There seems to be something a little strange about the recent tanker explosion:
US coastguard rescuers were searching the freezing waters off Virginia yesterday for 18 crew members missing after a tanker carrying industrial ethanol exploded late on Saturday.
Three people have been confirmed dead in the accident, and six have been rescued.
The tanker, sailing under a Singaporean flag, was making its way from New York to Houston carrying 16m litres (3.5m gallons) of the highly flammable liquid. Ethanol is commonly used as a solvent in varnishes and perfumes, and as a fuel...
There had been 24 Filipinos and three Greeks on board the ship...
The 39,000-tonne ship, Bow Mariner, was owned by the Norwegian shipping company Odfjell Seachem.
(NYT report here)
I know next to nothing about biomass, ethanol, and the rest. But, I do know how to use google.
Namely: what were they doing carrying a large amount of industrial ethanol from New York to Houston, when New York - in fact the whole Northeast - doesn't seem to be a hotbed of ethanol production?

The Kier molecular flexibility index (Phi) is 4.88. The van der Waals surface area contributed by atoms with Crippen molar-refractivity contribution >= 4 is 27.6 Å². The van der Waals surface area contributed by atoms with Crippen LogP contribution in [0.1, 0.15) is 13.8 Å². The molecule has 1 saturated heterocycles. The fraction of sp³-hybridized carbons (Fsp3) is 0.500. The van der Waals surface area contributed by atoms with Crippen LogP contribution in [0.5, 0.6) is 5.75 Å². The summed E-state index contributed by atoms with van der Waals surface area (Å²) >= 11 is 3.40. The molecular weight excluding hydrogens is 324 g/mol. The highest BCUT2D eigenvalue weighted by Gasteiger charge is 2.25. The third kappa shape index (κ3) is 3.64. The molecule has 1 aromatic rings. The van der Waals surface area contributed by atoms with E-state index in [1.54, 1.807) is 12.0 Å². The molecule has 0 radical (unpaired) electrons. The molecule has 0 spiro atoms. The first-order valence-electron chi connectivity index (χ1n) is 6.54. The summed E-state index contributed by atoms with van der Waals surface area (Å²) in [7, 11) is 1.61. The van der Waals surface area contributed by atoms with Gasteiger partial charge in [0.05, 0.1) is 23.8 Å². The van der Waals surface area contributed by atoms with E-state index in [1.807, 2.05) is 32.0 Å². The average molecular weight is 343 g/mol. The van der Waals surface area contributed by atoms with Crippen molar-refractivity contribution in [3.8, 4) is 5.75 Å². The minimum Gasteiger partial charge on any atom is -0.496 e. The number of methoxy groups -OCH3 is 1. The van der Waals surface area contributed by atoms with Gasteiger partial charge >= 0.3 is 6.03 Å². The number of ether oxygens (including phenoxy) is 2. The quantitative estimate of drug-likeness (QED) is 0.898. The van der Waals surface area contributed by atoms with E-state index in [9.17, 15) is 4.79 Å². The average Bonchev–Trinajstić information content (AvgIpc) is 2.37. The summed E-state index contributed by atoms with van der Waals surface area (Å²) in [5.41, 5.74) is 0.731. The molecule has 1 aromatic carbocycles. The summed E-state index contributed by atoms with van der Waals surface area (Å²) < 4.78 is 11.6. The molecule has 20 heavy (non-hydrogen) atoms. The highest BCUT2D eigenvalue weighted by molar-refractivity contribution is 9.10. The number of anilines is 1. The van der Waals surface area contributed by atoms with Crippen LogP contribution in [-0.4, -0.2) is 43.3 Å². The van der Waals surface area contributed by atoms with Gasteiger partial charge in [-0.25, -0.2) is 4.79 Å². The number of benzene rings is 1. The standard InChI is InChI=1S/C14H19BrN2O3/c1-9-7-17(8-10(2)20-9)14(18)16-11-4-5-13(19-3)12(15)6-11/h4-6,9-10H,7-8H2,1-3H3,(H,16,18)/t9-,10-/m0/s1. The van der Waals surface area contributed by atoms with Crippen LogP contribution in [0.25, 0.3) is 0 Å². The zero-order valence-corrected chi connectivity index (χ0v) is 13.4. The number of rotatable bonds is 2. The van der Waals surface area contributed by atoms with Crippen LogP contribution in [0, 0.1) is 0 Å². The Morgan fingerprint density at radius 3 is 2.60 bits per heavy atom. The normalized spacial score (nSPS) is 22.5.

Consider the chart at the end of this page, which shows ethanol production by state. The entire Northeast appears to be nearly devoid of ethanol production, at least as of 2000. Consider this list of ethanol producers, none of which are in the Northeast. Here's another list of producers, only one of which is in New York. This 2000 press release discusses building plants in PA and NY. This page from Jan. 2002 says, "the ethanol industry can sustain approximately 700 jobs through the annual production of 30 million gallons of denatured ethanol plus related co-products," said Kevin Swartley, president of New York Corn Growers". This New York plant can produce 9.5 million gallons of ethanol per year, just three times that carried by the tanker. And, apparently due to new legislation concerning MTBE, demand for ethanol in New York has increased.
Like I said, I'm no ethanol expert. But, all of this leaves me wondering, where the heck did all that ethanol come from?
Miscellania · Sun, 02/29/2004 - 19:52 · Importance: 1